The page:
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Identifier
Created
Classification
Origin
05ABUDHABI3068
2005-07-12 07:19:00
CONFIDENTIAL
Embassy Abu Dhabi
Cable title:  

MTCR REGIME OUTREACH MISSION TO THE UAE

Tags:   PARM  KNNP  MNUC  ETTC  TC 
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						C O N F I D E N T I A L SECTION 01 OF 02 ABU DHABI 003068 

SIPDIS

DEPT FOR NP/RA, NP/CBM, NEA/ARPI, AND NEA/RA

E.O. 12958: DECL: 07/12/2015
TAGS: PARM KNNP MNUC ETTC TC
SUBJECT: MTCR REGIME OUTREACH MISSION TO THE UAE

REF: STATE 109232

Classified By: Ambassador Michele J. Sison.
Reasons: 1.5 (b) and (d).



1. (C) Summary: Given the UAE's strategic geographic
location, booming economic activity, and outstanding shipping
facilities, the Missile Technology Control Regime (MTCR)
identified the UAE as a priority country for outreach. South
Korea, as current MTCR Chair, led a June 7-9 mission to the
UAE with a delegation from the South Korean and French MFAs
and Japanese and Canadian Embassy representatives. In Abu
Dhabi, officials from both MFA and Ministry of Interior were
briefed on MTCR and provided the country's positions on
non-proliferation issues. In Dubai, the meetings focused on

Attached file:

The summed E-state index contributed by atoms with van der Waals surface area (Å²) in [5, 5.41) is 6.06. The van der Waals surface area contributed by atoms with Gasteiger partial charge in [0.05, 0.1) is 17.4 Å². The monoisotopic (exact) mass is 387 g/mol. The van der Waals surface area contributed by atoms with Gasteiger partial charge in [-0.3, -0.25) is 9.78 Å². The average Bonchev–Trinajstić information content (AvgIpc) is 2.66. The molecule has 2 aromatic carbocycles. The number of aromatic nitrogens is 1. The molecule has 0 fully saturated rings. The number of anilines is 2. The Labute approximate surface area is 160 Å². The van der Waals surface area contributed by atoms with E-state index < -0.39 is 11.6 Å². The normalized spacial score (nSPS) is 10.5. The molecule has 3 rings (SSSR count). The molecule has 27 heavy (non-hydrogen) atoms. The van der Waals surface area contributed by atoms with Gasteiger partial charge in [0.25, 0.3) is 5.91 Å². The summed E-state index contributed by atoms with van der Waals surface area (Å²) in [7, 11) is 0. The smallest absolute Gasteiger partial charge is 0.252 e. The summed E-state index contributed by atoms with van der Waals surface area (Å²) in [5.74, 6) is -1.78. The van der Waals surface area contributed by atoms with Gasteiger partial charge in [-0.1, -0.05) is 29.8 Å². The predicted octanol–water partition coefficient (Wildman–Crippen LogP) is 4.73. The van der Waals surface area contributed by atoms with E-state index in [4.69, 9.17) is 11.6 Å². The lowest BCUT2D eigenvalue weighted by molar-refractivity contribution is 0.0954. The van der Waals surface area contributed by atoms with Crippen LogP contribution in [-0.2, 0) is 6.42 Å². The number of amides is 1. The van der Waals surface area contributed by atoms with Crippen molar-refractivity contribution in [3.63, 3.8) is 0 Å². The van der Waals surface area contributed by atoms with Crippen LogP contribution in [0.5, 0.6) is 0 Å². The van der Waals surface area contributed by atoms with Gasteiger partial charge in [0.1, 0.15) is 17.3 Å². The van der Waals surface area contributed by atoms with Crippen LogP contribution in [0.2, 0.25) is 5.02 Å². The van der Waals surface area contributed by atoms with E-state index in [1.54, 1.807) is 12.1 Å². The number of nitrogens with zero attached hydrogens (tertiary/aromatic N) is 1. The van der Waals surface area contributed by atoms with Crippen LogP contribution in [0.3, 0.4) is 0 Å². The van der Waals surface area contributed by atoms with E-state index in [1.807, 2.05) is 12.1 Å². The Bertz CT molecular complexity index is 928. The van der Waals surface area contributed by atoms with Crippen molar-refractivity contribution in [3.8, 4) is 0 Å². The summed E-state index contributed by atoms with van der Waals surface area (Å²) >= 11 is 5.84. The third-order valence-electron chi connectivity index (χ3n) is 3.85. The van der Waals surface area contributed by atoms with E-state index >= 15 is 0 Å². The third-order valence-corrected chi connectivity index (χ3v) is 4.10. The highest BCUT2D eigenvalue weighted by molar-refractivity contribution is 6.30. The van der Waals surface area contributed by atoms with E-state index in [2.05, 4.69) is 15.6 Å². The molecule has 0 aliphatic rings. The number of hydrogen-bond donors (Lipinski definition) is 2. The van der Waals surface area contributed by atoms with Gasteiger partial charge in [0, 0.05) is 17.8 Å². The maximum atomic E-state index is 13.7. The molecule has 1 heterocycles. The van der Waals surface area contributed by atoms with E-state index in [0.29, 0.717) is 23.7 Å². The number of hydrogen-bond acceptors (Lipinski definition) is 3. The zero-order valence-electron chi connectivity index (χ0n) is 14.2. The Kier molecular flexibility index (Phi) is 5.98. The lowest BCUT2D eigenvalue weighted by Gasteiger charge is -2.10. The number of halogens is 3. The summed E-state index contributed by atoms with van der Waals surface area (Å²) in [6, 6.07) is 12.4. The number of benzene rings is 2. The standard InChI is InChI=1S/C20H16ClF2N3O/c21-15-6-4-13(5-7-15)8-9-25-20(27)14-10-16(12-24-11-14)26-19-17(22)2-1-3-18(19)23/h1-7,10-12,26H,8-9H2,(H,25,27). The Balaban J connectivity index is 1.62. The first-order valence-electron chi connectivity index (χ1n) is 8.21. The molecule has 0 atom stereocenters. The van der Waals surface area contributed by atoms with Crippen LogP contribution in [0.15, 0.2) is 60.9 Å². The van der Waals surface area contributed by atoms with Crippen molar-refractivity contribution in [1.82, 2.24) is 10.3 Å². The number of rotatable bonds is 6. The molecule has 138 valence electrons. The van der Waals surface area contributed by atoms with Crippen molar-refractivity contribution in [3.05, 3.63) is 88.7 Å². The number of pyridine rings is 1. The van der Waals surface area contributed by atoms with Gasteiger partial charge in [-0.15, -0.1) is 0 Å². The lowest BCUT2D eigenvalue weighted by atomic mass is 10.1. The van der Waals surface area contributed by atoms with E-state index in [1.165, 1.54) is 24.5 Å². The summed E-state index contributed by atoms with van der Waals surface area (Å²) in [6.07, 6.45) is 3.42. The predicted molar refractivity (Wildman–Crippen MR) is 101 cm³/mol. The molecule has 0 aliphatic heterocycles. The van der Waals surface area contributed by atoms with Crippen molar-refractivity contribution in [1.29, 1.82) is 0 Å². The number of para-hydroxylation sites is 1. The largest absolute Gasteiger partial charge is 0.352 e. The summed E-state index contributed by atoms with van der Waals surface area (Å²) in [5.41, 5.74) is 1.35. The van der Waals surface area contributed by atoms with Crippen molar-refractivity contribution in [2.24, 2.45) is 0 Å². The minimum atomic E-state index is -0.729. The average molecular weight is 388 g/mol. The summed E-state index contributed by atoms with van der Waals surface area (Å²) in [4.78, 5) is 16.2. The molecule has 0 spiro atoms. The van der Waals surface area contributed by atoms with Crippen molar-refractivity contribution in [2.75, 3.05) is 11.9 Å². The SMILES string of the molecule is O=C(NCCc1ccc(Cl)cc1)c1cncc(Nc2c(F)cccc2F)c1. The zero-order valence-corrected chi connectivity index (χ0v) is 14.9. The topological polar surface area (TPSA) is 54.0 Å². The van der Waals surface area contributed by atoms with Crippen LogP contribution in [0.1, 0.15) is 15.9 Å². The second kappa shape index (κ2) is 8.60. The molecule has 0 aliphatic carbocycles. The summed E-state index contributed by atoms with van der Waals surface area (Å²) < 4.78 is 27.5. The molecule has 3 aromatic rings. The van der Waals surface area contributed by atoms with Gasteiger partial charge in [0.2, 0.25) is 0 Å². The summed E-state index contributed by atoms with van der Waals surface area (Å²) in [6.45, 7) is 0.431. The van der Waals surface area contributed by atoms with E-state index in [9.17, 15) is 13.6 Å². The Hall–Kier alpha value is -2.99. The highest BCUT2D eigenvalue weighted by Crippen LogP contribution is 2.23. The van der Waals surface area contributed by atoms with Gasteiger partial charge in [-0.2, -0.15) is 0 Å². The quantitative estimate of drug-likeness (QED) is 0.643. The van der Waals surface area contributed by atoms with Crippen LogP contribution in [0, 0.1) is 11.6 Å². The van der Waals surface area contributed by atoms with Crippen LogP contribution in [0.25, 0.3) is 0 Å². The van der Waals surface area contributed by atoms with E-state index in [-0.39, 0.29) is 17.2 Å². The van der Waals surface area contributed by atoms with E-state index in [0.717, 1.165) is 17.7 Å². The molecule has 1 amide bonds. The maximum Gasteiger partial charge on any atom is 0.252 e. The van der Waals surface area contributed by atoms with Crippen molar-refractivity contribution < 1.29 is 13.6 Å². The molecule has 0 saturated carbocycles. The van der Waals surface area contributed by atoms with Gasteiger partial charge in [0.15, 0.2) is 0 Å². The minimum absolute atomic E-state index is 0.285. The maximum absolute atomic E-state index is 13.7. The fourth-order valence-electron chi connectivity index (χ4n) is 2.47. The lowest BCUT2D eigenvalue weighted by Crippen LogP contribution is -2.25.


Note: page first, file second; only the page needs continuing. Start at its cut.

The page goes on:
the practical aspects of counter-proliferation, with
briefings, exchange sessions, and a port visit organized at
the General Headquarters of the Dubai Police and at the Dubai
Port Authority (DPA). The mission was informative and
successful in identifying areas of future cooperation. Both
sides expressed a keen interest in information-sharing, and
agreed on the need for enhanced technical assistance,
training, and exchanges at the legal and logistical levels.
A full report will be presented by the Chair to the upcoming
MTCR Plenary, to be hosted this fall in Madrid. However, the
UAE has yet to adopt a specific export control law that
regulates the flow of trade in multilaterally controlled
items. End Summary.



2. (C) In July 2004, the UAE had contacted the MTCR chair to
inquire about the terms and requirements for MTCR membership.